People don’t always fall for celebrity advertising
A high number of premium and not-so-premium products are being advocated by celebrities today…one would have thought that this is because it works for the marketers. Well, it may not be working… assuming that the research I am about to quote has some element of truth in it.
This recent Celebrity Endorsement Survey of 2019 people across 12 metros and small towns by IMRB (Indian Market Research Bureau) and the PR company IPAN, has revealed that although 86 percent of those surveyed said they remembered ads with celebrities in it, only 3 percent said that they actually bought a brand because of the celebrity. And only 22 percent of the people actually believed that the celebrities actually used the product they endorsed. IMRB has said that factors like quality, price, word of mouth and experience is what actually propels people to buy. That’s good news.
I for one have always believed that Indian consumers aren’t stupid and don’t spend their hard-earned money to buy a product just because their favourite celebrity uses it…well, not the majority anyway. And that is why I have been a little bewildered with the sheer volume of celebrity endorsements in the media today. Some film and sports stars endorse dozens of brands each!
So why do marketers continue to pay celebrities crores to endorse their brand? Well, it could be that marketers are not in tune with the pulse of ordinary people. However, the same survey also says that people do recall the brands endorsed by celebrities (brand recall surveys are a tool that ad agencies use to measure the success of their ad campaigns). Logically it should follow that Brand Recall leads to actual buying of the brand, but I do not believe that celebrity endorsement is the critical factor in most cases, well not in India anyway. I may find a brand familiar, say Lux, but may never buy that soap.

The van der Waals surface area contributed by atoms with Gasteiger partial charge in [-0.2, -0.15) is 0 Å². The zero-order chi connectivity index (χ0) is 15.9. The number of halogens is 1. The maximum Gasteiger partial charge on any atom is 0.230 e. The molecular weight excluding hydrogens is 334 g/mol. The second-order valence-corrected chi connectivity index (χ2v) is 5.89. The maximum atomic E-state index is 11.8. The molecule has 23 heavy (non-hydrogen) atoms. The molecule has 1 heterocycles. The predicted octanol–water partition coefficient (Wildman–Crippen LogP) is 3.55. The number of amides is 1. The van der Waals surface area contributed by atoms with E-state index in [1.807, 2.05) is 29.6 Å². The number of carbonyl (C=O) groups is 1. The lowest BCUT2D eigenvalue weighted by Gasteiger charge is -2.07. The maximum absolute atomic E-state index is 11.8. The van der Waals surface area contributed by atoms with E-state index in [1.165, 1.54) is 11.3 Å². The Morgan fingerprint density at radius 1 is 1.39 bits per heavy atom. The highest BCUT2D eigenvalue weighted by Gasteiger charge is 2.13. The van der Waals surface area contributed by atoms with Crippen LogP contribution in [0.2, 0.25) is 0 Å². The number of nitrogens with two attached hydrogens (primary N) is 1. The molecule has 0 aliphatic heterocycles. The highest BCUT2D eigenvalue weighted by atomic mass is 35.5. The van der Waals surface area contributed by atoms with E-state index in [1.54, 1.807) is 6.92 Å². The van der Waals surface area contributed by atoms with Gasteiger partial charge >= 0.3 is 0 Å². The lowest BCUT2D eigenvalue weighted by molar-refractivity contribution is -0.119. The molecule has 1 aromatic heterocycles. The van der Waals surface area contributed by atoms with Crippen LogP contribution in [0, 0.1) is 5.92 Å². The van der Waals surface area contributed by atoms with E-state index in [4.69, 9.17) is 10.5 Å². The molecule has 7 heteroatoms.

Celebrity endorsement could alter perception of quality…and reality?
A western research study on “Product Differentiation, Celebrity endorsements and the Consumer’s Perception of Quality”, the link to which I got from this blog, says that buyers do get influenced by celebrity endorsements:
It is believed that when an endorser is used in an ad, the indirect information inferred by the consumer becomes more credible and more relevant. The result is that the consumer has the perception of a higher quality for the advertised product. Since consumers prefer high quality over low quality, the endorsed product is more likely to be purchased.
What is important is that the study qualifies this conclusion by saying this is dependent not just on the popularity and attractiveness of the star but also on the specific traits of the endorser, say factors like expertise and knowledge of the product. In other words the celebrity needs to “match” the brand. Otherwise there could well be a negative effect on the brand. If one takes this in the context of India, then the Indian research which says that celebrities are falling flat on their face when it comes to delivering results for the brands they advertise, makes more sense.
I think most Indian celebrities aren’t matched very well to the brand they advertise and this makes their claims about the product sound hollow and incredible. If a sports star endorses a sports shoe it would be far more credible than him endorsing a hair oil. And Shah Rukh endorsing Fair and Handsome??!! He should instead endorse Botox!🙂
Stars are also overused in advertisements and studies have shown that this negates the effect of brand recall as it confuses the consumer. Yet, marketers continue to overuse stars. At times I think the CEO of the company must be a big fan of the star… I can almost hear him saying: I want Katrina Kaif!!
Indian ads have far more celebrities than those in the western nations…it’s almost as if our marketers firmly believe that Indian consumers are a bunch of idiots who will believe that the already white Aishwarya uses Fair & Lovely and that they will ‘imitate’ Amitabh Bachchan and buy a Parker pen. Oh well, if the ad is only to induce brand recall, then I guess the marketers are getting their money’s worth, but are they really? If I just talk about myself then I would say whenever there is a celebrity in the ad, I always fail to recall the actual product.
(Photo from the bbc)
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